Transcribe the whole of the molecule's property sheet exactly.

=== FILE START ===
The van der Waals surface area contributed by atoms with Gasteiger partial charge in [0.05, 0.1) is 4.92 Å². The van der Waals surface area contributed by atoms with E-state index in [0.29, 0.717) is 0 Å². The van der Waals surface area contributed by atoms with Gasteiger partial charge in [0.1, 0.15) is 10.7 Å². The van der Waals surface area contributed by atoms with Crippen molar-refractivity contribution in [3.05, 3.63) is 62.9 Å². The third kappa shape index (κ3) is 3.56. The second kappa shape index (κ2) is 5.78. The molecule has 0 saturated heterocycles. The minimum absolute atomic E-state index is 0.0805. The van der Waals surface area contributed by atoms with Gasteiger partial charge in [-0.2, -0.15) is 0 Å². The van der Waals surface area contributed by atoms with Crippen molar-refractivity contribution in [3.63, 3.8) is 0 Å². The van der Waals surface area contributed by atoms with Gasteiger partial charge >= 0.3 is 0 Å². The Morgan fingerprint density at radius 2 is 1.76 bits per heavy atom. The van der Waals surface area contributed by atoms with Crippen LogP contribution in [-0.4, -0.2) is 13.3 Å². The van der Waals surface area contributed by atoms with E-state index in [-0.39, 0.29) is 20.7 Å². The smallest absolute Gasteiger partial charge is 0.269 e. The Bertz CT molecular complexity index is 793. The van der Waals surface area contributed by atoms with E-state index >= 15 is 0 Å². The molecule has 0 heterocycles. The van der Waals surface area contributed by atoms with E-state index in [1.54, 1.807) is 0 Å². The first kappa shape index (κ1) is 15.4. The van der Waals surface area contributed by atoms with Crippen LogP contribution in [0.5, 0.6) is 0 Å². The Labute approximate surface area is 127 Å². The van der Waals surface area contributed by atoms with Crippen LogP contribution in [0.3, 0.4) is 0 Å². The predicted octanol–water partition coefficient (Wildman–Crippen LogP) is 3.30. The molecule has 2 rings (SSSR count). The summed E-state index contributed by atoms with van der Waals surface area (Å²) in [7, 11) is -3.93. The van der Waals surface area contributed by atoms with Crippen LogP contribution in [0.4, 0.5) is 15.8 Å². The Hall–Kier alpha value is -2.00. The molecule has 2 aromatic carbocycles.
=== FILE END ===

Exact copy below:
The van der Waals surface area contributed by atoms with Gasteiger partial charge in [0.05, 0.1) is 4.92 Å². The van der Waals surface area contributed by atoms with E-state index in [0.29, 0.717) is 0 Å². The van der Waals surface area contributed by atoms with Gasteiger partial charge in [0.1, 0.15) is 10.7 Å². The van der Waals surface area contributed by atoms with Crippen molar-refractivity contribution in [3.05, 3.63) is 62.9 Å². The third kappa shape index (κ3) is 3.56. The second kappa shape index (κ2) is 5.78. The molecule has 0 saturated heterocycles. The minimum absolute atomic E-state index is 0.0805. The van der Waals surface area contributed by atoms with Gasteiger partial charge in [-0.2, -0.15) is 0 Å². The van der Waals surface area contributed by atoms with Crippen molar-refractivity contribution in [3.63, 3.8) is 0 Å². The van der Waals surface area contributed by atoms with Gasteiger partial charge >= 0.3 is 0 Å². The Morgan fingerprint density at radius 2 is 1.76 bits per heavy atom. The van der Waals surface area contributed by atoms with Crippen LogP contribution in [-0.4, -0.2) is 13.3 Å². The van der Waals surface area contributed by atoms with E-state index in [-0.39, 0.29) is 20.7 Å². The smallest absolute Gasteiger partial charge is 0.269 e. The Bertz CT molecular complexity index is 793. The van der Waals surface area contributed by atoms with E-state index >= 15 is 0 Å². The molecule has 0 heterocycles. The van der Waals surface area contributed by atoms with E-state index in [1.54, 1.807) is 0 Å². The first kappa shape index (κ1) is 15.4. The van der Waals surface area contributed by atoms with Crippen LogP contribution in [0.5, 0.6) is 0 Å². The Labute approximate surface area is 127 Å². The van der Waals surface area contributed by atoms with Crippen LogP contribution in [0.3, 0.4) is 0 Å². The predicted octanol–water partition coefficient (Wildman–Crippen LogP) is 3.30. The molecule has 2 rings (SSSR count). The summed E-state index contributed by atoms with van der Waals surface area (Å²) in [7, 11) is -3.93. The van der Waals surface area contributed by atoms with Crippen LogP contribution in [0.4, 0.5) is 15.8 Å². The Hall–Kier alpha value is -2.00. The molecule has 2 aromatic carbocycles.